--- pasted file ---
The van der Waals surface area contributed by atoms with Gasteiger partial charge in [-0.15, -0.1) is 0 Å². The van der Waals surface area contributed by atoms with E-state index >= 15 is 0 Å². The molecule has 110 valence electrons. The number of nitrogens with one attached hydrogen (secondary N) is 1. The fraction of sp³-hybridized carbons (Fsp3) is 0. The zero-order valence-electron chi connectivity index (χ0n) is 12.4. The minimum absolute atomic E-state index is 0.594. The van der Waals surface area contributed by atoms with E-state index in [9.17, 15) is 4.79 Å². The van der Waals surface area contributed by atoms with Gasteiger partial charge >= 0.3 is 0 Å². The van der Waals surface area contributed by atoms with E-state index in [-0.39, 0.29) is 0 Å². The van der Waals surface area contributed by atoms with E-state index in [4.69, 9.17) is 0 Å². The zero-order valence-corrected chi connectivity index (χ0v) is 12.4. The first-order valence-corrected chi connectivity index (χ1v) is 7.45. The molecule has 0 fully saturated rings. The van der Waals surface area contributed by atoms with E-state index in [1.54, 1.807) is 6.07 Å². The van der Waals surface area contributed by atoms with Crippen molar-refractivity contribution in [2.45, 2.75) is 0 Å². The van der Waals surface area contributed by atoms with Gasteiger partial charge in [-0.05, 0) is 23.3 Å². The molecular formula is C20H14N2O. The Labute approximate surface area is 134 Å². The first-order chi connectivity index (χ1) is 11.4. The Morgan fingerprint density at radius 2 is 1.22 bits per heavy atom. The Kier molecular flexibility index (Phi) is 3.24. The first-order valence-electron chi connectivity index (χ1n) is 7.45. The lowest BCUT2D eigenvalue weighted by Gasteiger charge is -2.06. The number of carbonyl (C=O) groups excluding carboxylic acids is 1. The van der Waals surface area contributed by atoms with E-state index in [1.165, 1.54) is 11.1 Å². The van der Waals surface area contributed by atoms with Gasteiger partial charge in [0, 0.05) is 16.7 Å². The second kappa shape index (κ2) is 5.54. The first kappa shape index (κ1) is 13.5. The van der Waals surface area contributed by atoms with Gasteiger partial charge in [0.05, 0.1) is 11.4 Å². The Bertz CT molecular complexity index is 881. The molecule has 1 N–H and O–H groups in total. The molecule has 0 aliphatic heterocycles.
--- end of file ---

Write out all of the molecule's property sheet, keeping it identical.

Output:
The van der Waals surface area contributed by atoms with Gasteiger partial charge in [-0.15, -0.1) is 0 Å². The van der Waals surface area contributed by atoms with E-state index >= 15 is 0 Å². The molecule has 110 valence electrons. The number of nitrogens with one attached hydrogen (secondary N) is 1. The fraction of sp³-hybridized carbons (Fsp3) is 0. The zero-order valence-electron chi connectivity index (χ0n) is 12.4. The minimum absolute atomic E-state index is 0.594. The van der Waals surface area contributed by atoms with E-state index in [9.17, 15) is 4.79 Å². The van der Waals surface area contributed by atoms with Gasteiger partial charge >= 0.3 is 0 Å². The van der Waals surface area contributed by atoms with E-state index in [-0.39, 0.29) is 0 Å². The van der Waals surface area contributed by atoms with E-state index in [4.69, 9.17) is 0 Å². The zero-order valence-corrected chi connectivity index (χ0v) is 12.4. The first-order valence-corrected chi connectivity index (χ1v) is 7.45. The molecule has 0 fully saturated rings. The van der Waals surface area contributed by atoms with E-state index in [1.54, 1.807) is 6.07 Å². The van der Waals surface area contributed by atoms with Crippen molar-refractivity contribution in [2.45, 2.75) is 0 Å². The van der Waals surface area contributed by atoms with Gasteiger partial charge in [-0.05, 0) is 23.3 Å². The molecular formula is C20H14N2O. The Labute approximate surface area is 134 Å². The first-order chi connectivity index (χ1) is 11.4. The Morgan fingerprint density at radius 2 is 1.22 bits per heavy atom. The Kier molecular flexibility index (Phi) is 3.24. The first-order valence-electron chi connectivity index (χ1n) is 7.45. The lowest BCUT2D eigenvalue weighted by Gasteiger charge is -2.06. The number of carbonyl (C=O) groups excluding carboxylic acids is 1. The van der Waals surface area contributed by atoms with E-state index in [1.165, 1.54) is 11.1 Å². The van der Waals surface area contributed by atoms with Gasteiger partial charge in [0, 0.05) is 16.7 Å². The second kappa shape index (κ2) is 5.54. The first kappa shape index (κ1) is 13.5. The van der Waals surface area contributed by atoms with Gasteiger partial charge in [0.05, 0.1) is 11.4 Å². The Bertz CT molecular complexity index is 881. The molecule has 1 N–H and O–H groups in total. The molecule has 0 aliphatic heterocycles.